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1 In those days was Hezekiah sick unto death. And Isaiah the prophet the son of Amoz came unto him, and said unto him, Thus saith the LORD, Set thine house in order: for thou shalt die, and not live.

2 Then Hezekiah turned his face toward the wall, and prayed unto the LORD,

3 And said, Remember now, O LORD, I beseech thee, how I have walked before thee in truth and with a perfect heart, and have done that which is good in thy sight. And Hezekiah wept sore.

4 Then came the word of the LORD to Isaiah, saying,

5 Go, and say to Hezekiah, Thus saith the LORD, the God of David thy father, I have heard thy prayer, I have seen thy tears: behold, I will add unto thy days fifteen years.

6 And I will deliver thee and this city out of the hand of the king of Assyria: and I will defend this city.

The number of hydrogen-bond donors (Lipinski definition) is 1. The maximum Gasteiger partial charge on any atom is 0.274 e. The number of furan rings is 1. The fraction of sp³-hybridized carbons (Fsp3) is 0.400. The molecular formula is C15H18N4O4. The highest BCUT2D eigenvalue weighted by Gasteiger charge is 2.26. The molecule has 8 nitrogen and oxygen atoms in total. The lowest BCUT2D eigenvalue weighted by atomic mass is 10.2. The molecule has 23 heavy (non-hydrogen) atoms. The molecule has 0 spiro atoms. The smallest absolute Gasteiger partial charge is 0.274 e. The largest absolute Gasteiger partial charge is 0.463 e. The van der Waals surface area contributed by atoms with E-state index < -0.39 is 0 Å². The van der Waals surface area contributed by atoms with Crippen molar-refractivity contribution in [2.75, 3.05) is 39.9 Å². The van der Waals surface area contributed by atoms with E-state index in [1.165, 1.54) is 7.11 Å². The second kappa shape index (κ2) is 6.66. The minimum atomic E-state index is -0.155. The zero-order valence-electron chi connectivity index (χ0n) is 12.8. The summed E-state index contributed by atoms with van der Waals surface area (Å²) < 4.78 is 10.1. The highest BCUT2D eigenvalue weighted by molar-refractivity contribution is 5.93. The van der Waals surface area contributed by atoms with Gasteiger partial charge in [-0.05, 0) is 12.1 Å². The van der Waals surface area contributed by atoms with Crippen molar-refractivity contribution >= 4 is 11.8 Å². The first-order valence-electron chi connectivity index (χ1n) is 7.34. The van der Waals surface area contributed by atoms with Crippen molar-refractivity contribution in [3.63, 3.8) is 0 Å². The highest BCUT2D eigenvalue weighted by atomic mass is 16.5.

7 And this shall be a sign unto thee from the LORD, that the LORD will do this thing that he hath spoken;

8 Behold, I will bring again the shadow of the degrees, which is gone down in the sun dial of Ahaz, ten degrees backward. So the sun returned ten degrees, by which degrees it was gone down.

9 The writing of Hezekiah king of Judah, when he had been sick, and was recovered of his sickness:

10 I said in the cutting off of my days, I shall go to the gates of the grave: I am deprived of the residue of my years.

11 I said, I shall not see the LORD, even the LORD, in the land of the living: I shall behold man no more with the inhabitants of the world.

12 Mine age is departed, and is removed from me as a shepherd's tent: I have cut off like a weaver my life: he will cut me off with pining sickness: from day even to night wilt thou make an end of me.

13 I reckoned till morning, that, as a lion, so will he break all my bones: from day even to night wilt thou make an end of me.

14 Like a crane or a swallow, so did I chatter: I did mourn as a dove: mine eyes fail with looking upward: O LORD, I am oppressed; undertake for me.